Senior military officers will soon propose deploying about 3,000 additional American troops to Afghanistan, where the NATO-led security and stabilization effort is short of combat forces and trainers, Pentagon officials said Wednesday.
The proposal has not yet been presented to Defense Secretary Robert M. Gates, whose very public efforts in recent weeks to get NATO nations to increase troop commitments in Afghanistan have yet to succeed.
If approved, most of the 3,200 troops, all marines, would be sent to southern Afghanistan, where NATO forces have faced a growing Taliban resurgence.
Gen. Dan K. McNeill, commander of NATO forces in Afghanistan, requested the additional forces, and the idea has been endorsed by Adm. William J. Fallon, commander of American forces in the Middle East, and by Adm. Mike Mullen, chairman of the Joint Chiefs of Staff, Pentagon officials said.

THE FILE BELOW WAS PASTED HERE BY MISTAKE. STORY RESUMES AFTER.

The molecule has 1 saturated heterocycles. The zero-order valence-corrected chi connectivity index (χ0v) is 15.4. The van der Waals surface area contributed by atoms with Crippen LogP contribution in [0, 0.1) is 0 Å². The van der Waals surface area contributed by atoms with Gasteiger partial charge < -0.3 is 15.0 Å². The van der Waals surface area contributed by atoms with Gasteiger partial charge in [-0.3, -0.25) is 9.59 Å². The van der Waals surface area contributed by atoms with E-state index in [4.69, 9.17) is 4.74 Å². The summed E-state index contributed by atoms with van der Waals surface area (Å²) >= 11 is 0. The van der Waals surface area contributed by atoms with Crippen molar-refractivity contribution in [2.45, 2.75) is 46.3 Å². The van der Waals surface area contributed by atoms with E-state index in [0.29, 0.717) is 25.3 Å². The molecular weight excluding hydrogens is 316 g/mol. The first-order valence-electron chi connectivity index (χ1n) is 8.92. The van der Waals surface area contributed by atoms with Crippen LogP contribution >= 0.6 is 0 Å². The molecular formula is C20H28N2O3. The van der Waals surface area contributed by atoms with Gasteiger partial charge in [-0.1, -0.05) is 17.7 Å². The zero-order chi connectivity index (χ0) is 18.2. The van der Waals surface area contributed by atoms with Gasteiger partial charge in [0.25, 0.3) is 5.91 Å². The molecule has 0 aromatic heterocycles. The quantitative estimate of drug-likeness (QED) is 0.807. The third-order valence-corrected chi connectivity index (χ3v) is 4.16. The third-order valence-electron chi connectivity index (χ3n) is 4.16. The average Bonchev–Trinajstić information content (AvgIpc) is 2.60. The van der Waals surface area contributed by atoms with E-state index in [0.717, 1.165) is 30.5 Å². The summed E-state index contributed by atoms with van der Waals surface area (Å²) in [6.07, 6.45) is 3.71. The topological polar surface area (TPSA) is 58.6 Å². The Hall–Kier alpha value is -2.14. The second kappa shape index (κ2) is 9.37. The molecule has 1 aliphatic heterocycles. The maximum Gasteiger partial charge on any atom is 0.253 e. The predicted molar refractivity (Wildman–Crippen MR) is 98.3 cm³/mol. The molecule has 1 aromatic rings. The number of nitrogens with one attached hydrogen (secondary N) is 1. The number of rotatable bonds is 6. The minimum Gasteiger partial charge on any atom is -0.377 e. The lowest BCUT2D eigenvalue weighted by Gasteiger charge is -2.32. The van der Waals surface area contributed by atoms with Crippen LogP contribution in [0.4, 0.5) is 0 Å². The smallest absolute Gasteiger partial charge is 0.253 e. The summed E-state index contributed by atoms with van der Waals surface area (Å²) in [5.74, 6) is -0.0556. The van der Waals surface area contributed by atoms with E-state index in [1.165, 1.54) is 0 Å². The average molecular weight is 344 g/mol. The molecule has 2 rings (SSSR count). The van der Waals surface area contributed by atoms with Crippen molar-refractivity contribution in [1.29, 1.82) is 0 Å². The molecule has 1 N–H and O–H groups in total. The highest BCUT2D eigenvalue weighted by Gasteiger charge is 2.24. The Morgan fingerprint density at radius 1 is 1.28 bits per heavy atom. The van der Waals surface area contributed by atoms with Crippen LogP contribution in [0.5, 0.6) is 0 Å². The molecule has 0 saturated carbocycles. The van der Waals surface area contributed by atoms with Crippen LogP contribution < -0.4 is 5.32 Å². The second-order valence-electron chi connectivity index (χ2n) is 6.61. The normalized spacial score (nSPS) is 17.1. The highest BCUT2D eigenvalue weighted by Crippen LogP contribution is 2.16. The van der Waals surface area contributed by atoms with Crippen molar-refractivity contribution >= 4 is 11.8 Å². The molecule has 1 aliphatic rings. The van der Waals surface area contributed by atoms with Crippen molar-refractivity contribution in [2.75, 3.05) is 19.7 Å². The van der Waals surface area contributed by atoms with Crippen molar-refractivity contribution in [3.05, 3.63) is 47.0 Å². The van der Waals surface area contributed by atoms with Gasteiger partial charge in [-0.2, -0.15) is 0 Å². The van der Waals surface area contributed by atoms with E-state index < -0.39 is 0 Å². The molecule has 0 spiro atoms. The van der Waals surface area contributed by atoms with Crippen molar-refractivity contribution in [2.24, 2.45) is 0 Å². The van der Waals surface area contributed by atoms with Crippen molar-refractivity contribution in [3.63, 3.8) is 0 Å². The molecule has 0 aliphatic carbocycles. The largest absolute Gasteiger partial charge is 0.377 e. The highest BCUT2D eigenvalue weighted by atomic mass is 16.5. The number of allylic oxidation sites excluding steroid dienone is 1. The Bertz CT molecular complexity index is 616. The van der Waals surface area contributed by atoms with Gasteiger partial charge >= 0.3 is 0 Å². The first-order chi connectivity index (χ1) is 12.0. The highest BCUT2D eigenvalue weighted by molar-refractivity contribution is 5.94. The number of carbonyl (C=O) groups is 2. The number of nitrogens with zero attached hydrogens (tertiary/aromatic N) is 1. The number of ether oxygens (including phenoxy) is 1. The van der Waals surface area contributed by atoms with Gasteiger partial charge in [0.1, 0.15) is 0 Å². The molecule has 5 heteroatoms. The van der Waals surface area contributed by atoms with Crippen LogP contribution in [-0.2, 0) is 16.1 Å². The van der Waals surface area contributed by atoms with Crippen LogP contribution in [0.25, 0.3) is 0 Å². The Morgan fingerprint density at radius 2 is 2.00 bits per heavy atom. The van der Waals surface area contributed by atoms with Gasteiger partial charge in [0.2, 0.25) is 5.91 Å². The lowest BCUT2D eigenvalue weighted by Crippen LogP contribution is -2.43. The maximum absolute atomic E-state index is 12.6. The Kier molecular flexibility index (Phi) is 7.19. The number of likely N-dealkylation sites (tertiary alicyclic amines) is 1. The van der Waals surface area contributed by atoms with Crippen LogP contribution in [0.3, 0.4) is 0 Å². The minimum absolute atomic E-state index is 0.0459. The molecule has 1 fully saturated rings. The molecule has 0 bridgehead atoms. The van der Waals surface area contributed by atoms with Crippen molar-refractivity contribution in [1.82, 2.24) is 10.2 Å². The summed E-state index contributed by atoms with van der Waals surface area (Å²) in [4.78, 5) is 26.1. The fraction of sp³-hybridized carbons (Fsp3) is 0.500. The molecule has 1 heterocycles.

The proposal for more troops was first reported Wednesday by ABC News on its Web site.
The security assistance mission has about 40,000 troops, of which 14,000 are American. An additional 7,500 combat soldiers and security trainers, as well as some helicopters, must be added to meet force levels that NATO nations have agreed are needed. Separately, the United States has 12,000 other troops in Afghanistan conducting counterterrorism missions. "This proposal is pre-emptive," said Geoff Morrell, the Pentagon press secretary. "It does not reflect a deterioration in the security situation."